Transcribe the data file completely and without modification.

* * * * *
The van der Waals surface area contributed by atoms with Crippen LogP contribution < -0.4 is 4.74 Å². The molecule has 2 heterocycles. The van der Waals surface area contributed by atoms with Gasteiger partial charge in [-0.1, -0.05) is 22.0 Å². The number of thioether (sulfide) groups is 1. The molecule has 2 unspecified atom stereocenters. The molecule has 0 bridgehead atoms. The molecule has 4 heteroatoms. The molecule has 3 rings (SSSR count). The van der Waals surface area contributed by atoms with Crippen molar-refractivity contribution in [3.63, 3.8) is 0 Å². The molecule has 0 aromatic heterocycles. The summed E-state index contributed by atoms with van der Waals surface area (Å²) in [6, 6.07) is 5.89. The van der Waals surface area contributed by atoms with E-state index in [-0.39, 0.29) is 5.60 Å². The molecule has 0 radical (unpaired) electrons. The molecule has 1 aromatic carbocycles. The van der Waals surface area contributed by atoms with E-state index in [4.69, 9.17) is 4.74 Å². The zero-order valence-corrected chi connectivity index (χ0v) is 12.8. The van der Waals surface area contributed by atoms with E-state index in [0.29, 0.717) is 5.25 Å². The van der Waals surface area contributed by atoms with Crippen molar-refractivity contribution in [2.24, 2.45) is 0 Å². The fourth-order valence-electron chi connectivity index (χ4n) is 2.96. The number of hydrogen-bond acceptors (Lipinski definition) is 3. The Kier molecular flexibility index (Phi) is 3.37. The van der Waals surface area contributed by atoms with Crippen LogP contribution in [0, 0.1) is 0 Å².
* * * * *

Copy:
The van der Waals surface area contributed by atoms with Crippen LogP contribution < -0.4 is 4.74 Å². The molecule has 2 heterocycles. The van der Waals surface area contributed by atoms with Gasteiger partial charge in [-0.1, -0.05) is 22.0 Å². The number of thioether (sulfide) groups is 1. The molecule has 2 unspecified atom stereocenters. The molecule has 0 bridgehead atoms. The molecule has 4 heteroatoms. The molecule has 3 rings (SSSR count). The van der Waals surface area contributed by atoms with Crippen molar-refractivity contribution in [3.63, 3.8) is 0 Å². The molecule has 0 aromatic heterocycles. The summed E-state index contributed by atoms with van der Waals surface area (Å²) in [6, 6.07) is 5.89. The van der Waals surface area contributed by atoms with E-state index in [-0.39, 0.29) is 5.60 Å². The molecule has 0 radical (unpaired) electrons. The molecule has 1 aromatic carbocycles. The van der Waals surface area contributed by atoms with E-state index in [4.69, 9.17) is 4.74 Å². The zero-order valence-corrected chi connectivity index (χ0v) is 12.8. The van der Waals surface area contributed by atoms with E-state index in [0.29, 0.717) is 5.25 Å². The van der Waals surface area contributed by atoms with Crippen molar-refractivity contribution in [2.24, 2.45) is 0 Å². The fourth-order valence-electron chi connectivity index (χ4n) is 2.96. The number of hydrogen-bond acceptors (Lipinski definition) is 3. The Kier molecular flexibility index (Phi) is 3.37. The van der Waals surface area contributed by atoms with Crippen LogP contribution in [0, 0.1) is 0 Å².